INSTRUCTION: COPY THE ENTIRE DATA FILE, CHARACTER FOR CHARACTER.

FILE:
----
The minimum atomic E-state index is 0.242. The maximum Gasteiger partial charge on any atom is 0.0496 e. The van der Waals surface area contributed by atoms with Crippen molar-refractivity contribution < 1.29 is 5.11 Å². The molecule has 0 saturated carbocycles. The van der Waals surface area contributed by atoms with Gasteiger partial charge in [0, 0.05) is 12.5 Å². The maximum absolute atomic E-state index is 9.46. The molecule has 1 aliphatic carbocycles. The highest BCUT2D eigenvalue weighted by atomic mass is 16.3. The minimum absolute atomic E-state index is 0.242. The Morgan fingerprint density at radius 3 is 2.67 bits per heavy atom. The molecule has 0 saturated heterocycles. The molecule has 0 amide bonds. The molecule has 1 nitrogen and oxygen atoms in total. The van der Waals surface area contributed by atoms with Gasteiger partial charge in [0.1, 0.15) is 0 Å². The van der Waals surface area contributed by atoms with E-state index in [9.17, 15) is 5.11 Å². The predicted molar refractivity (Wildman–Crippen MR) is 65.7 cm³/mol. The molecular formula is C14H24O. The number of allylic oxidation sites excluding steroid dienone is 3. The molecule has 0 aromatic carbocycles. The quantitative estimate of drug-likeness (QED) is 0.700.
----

The minimum atomic E-state index is 0.242. The maximum Gasteiger partial charge on any atom is 0.0496 e. The van der Waals surface area contributed by atoms with Crippen molar-refractivity contribution < 1.29 is 5.11 Å². The molecule has 0 saturated carbocycles. The van der Waals surface area contributed by atoms with Gasteiger partial charge in [0, 0.05) is 12.5 Å². The maximum absolute atomic E-state index is 9.46. The molecule has 1 aliphatic carbocycles. The highest BCUT2D eigenvalue weighted by atomic mass is 16.3. The minimum absolute atomic E-state index is 0.242. The Morgan fingerprint density at radius 3 is 2.67 bits per heavy atom. The molecule has 0 saturated heterocycles. The molecule has 0 amide bonds. The molecule has 1 nitrogen and oxygen atoms in total. The van der Waals surface area contributed by atoms with Gasteiger partial charge in [0.1, 0.15) is 0 Å². The van der Waals surface area contributed by atoms with E-state index in [9.17, 15) is 5.11 Å². The predicted molar refractivity (Wildman–Crippen MR) is 65.7 cm³/mol. The molecular formula is C14H24O. The number of allylic oxidation sites excluding steroid dienone is 3. The molecule has 0 aromatic carbocycles. The quantitative estimate of drug-likeness (QED) is 0.700.